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Visual Presentations: Formats

This guide provides students with information and resources to create visual presentations.

Design for any format!

Regardless of whether you are displaying data or information, using visuals or just using text, design is always important!

Text documents

Visual presentation elements apply to text-based documents as well as images. Examples include:

  • essays
  • reports
  • letters
  • resumes

Ready made templates

When in doubt, use the ready made templates in Word (see below). These have been designed with the Visual Presentation Elements in mind and cover a wide range of different formats. 

Visual elements in Word

The Styles box on the home tab of Word along with the Design tab are below useful in creating cohesive documents. Check out for formatting advice for specific document types in Word.


Unless you have created the images yourself, you will need to: 

  1. Find images that you have permission to use;
  2. Add the appropriate attribution. 

Check out the Copyright LibGuide for more info and to find a list of websites that offer free images resources

Image credits

Icons made by Freepik from is licensed by CC 3.0 BY
Icons made by Gregor Cresnar from is licensed by CC 3.0 BY

Icons made by monkik from is licensed by CC 3.0 BY

Icons made by Pause08 from is licensed by CC 3.0 BY



Chose the right chart for you message. Examples include comparisons, relationships, parts of a whole, and changes over time.

The Data Visualisation Catalogue describes a large range of visualisation methods and charts. Each method has an accompanying video and links to tools/software. You can also search the list by function.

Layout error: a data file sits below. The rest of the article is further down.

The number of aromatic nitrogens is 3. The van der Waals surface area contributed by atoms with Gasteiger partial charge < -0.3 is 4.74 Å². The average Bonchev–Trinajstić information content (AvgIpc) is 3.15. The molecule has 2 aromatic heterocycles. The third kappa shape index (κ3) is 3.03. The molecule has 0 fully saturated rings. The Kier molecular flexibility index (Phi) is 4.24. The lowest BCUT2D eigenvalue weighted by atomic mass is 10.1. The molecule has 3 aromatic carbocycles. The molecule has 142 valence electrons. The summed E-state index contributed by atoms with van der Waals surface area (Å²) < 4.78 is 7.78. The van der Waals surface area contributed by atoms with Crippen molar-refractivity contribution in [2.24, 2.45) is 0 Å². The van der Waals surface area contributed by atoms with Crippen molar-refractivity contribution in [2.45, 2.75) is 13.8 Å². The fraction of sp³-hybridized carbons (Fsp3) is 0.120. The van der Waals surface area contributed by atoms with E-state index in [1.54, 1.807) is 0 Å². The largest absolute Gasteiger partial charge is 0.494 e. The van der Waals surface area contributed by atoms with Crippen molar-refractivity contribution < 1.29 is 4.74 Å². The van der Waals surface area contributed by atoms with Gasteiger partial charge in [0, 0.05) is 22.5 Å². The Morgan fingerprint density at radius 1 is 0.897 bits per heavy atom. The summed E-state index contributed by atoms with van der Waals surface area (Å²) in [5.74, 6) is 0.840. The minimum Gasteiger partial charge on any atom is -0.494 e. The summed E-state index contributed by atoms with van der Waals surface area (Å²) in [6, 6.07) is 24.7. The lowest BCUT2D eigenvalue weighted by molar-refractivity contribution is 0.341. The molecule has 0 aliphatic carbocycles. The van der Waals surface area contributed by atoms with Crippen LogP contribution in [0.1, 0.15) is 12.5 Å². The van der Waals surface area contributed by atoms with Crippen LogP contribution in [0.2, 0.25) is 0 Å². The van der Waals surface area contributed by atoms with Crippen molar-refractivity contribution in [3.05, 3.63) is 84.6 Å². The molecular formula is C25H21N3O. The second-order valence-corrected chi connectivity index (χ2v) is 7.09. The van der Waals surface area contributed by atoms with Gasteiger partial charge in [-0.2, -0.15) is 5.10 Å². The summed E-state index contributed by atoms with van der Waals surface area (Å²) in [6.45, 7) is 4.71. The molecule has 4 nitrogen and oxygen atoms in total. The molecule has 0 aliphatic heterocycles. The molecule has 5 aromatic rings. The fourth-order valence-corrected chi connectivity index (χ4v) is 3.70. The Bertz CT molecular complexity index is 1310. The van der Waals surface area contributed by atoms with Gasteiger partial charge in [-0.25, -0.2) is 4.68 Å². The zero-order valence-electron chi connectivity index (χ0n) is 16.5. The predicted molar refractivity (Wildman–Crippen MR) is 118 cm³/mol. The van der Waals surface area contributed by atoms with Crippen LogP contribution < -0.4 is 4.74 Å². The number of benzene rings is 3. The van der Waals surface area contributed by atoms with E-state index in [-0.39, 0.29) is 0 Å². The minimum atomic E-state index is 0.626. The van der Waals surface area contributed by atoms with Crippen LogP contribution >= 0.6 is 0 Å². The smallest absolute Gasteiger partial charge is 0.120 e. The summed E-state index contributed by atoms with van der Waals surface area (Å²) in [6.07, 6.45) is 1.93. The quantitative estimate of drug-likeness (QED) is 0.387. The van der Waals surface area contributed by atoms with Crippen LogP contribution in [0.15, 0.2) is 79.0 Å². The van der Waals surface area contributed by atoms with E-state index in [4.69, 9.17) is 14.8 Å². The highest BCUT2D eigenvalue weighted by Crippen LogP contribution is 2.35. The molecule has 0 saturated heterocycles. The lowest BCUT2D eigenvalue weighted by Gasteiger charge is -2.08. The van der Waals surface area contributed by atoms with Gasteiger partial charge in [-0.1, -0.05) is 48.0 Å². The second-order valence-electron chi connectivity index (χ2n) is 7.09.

An example of a misleading chart. The x-axis represents the year from 2010 to 2017. However, 2012-2014 are missing, creating an incomplete picture.


  • Use credible sources in collecting statistics
  • Don’t be misleading in the way you present your data. Notice that 2012-2014 is missing from the chart. 



Combining illustrations, facts, and text, infographics often tell a visual story. When designed effectively, infographics communicate a subjective narrative or overview of a topic using illustration to drive visual storytelling. As infographics convey multiple ideas, you should design for visual appeal and overall reader comprehension. 

What is the difference between infographics & data visualization? (2013) Retrieved from

Types of infographics
Different types of 
infographics can be combined & linked in the one infographic; e.g. related smaller graphs, charts along with an image.  Be careful not to overuse infographics; having page after page of infographics would lessen it’s impact.

Have a clear message!
Infographics, like all visual presentations, need a clear message. To achieve to clarity make sure you plan! Here is a concise guide to planning your infographic, along with links to additional resources: